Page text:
> > runST, really. I tend to do algorithms and data structures development,
> > which almost never requires use of IO, or references of any kind --
> usually
> > STArrays for intermediate computations are what I'm actually interested
> in,
> > and the actual outputs of my code are generally not monadic at all.
> >
> > But I see how it would be useful in general. I'll add it in.
> >
> > Louis Wasserman
> > wasserman.louis at gmail.com
> >
> >
> > On Thu, Feb 19, 2009 at 2:51 PM, Louis Wasserman <
> wasserman.louis at gmail.com>
> > wrote:
> >>
> >> Oh, sweet beans. I hadn't planned to incorporate mutable references --
> my
> >> code uses them highly infrequently -- but I suppose that since mutable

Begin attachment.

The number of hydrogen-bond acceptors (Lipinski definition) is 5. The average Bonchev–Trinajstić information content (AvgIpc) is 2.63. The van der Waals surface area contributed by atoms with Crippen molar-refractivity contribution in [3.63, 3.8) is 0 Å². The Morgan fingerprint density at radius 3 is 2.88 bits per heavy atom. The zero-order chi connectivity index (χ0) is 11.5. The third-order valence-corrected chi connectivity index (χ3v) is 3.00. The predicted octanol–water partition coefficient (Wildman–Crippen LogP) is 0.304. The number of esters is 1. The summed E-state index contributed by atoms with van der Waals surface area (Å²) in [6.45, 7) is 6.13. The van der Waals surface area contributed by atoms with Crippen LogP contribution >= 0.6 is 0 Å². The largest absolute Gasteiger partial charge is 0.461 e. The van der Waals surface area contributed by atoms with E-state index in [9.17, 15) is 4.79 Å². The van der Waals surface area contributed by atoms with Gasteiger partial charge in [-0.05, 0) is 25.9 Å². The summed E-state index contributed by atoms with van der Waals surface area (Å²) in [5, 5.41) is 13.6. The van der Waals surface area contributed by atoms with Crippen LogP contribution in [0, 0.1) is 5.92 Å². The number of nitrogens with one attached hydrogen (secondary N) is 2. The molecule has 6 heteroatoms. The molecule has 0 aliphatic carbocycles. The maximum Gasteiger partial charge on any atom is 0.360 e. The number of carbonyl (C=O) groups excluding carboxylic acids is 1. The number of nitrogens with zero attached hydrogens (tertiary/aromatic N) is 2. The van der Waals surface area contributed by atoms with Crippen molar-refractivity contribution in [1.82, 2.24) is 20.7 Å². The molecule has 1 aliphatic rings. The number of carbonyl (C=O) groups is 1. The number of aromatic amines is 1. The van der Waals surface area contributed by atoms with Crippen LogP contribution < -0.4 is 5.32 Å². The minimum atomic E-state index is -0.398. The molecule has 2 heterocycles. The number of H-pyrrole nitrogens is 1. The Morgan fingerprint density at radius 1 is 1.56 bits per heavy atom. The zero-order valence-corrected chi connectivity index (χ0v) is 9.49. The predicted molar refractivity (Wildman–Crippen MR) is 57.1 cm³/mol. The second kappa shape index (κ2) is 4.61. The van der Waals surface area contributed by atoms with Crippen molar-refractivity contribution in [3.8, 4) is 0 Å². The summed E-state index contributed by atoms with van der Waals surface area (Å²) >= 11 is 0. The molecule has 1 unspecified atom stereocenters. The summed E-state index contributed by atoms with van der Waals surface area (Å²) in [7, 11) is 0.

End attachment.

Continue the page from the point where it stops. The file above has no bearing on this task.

> >> references are really equivalent to single-threadedness where
> referential
> >> transparency is concerned, that could be pulled off -- I would still
> want a
> >> StateThread associated type, but that'd just be RealWorld for IO and
> STM, I
> >> guess.
> >>
> >> Louis Wasserman
> >> wasserman.louis at gmail.com
> >>
> >>
> >> On Thu, Feb 19, 2009 at 2:40 PM, Ryan Ingram <ryani.spam at gmail.com>
> wrote:
> >>>
> >>> So, why not use this definition? Is there something special about ST
> >>> you are trying to preserve?
> >>>
> >>> -- minimal complete definition:
> >>> -- Ref, newRef, and either modifyRef or both readRef and writeRef.
> >>> class Monad m => MonadRef m where
> >>> type Ref m :: * -> *
> >>> newRef :: a -> m (Ref m a)
> >>> readRef :: Ref m a -> m a
> >>> writeRef :: Ref m a -> a -> m ()
> >>> modifyRef :: Ref m a -> (a -> a) -> m a -- returns old value
> >>>
> >>> readRef r = modifyRef r id